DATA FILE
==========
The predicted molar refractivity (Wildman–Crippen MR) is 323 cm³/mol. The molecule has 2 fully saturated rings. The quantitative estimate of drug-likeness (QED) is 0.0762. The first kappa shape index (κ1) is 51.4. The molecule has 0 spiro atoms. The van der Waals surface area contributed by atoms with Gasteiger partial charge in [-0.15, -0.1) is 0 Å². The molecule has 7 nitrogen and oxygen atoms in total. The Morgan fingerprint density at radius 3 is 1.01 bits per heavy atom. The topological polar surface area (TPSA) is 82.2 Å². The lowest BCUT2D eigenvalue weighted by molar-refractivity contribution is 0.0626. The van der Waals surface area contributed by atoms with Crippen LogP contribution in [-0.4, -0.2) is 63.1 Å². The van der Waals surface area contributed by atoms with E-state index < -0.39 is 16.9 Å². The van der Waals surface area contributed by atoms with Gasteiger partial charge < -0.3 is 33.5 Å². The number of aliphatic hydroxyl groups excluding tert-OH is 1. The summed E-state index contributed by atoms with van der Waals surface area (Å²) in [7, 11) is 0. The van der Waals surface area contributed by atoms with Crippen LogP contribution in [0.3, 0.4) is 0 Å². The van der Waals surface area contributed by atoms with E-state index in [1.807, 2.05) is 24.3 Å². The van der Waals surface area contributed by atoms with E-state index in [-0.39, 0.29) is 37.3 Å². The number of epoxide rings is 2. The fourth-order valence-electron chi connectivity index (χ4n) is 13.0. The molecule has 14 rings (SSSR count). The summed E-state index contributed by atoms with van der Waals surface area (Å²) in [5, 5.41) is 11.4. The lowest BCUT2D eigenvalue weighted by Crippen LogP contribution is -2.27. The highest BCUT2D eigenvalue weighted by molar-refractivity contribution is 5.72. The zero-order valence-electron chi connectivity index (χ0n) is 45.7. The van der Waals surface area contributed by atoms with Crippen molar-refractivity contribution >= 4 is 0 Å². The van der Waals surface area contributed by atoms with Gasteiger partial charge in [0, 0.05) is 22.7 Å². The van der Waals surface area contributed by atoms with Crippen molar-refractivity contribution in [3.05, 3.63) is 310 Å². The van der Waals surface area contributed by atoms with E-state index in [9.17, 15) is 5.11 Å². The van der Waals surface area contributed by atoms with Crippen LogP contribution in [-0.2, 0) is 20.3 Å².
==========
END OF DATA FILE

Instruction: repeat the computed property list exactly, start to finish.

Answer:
The predicted molar refractivity (Wildman–Crippen MR) is 323 cm³/mol. The molecule has 2 fully saturated rings. The quantitative estimate of drug-likeness (QED) is 0.0762. The first kappa shape index (κ1) is 51.4. The molecule has 0 spiro atoms. The van der Waals surface area contributed by atoms with Gasteiger partial charge in [-0.15, -0.1) is 0 Å². The molecule has 7 nitrogen and oxygen atoms in total. The Morgan fingerprint density at radius 3 is 1.01 bits per heavy atom. The topological polar surface area (TPSA) is 82.2 Å². The lowest BCUT2D eigenvalue weighted by molar-refractivity contribution is 0.0626. The van der Waals surface area contributed by atoms with Crippen LogP contribution in [-0.4, -0.2) is 63.1 Å². The van der Waals surface area contributed by atoms with E-state index < -0.39 is 16.9 Å². The van der Waals surface area contributed by atoms with Gasteiger partial charge < -0.3 is 33.5 Å². The number of aliphatic hydroxyl groups excluding tert-OH is 1. The summed E-state index contributed by atoms with van der Waals surface area (Å²) in [7, 11) is 0. The van der Waals surface area contributed by atoms with Crippen LogP contribution in [0.3, 0.4) is 0 Å². The van der Waals surface area contributed by atoms with E-state index in [1.807, 2.05) is 24.3 Å². The van der Waals surface area contributed by atoms with E-state index in [-0.39, 0.29) is 37.3 Å². The number of epoxide rings is 2. The fourth-order valence-electron chi connectivity index (χ4n) is 13.0. The molecule has 14 rings (SSSR count). The summed E-state index contributed by atoms with van der Waals surface area (Å²) in [5, 5.41) is 11.4. The lowest BCUT2D eigenvalue weighted by Crippen LogP contribution is -2.27. The highest BCUT2D eigenvalue weighted by molar-refractivity contribution is 5.72. The zero-order valence-electron chi connectivity index (χ0n) is 45.7. The van der Waals surface area contributed by atoms with Crippen molar-refractivity contribution >= 4 is 0 Å². The van der Waals surface area contributed by atoms with Gasteiger partial charge in [0, 0.05) is 22.7 Å². The van der Waals surface area contributed by atoms with Crippen molar-refractivity contribution in [3.05, 3.63) is 310 Å². The van der Waals surface area contributed by atoms with E-state index in [9.17, 15) is 5.11 Å². The van der Waals surface area contributed by atoms with Crippen LogP contribution in [-0.2, 0) is 20.3 Å².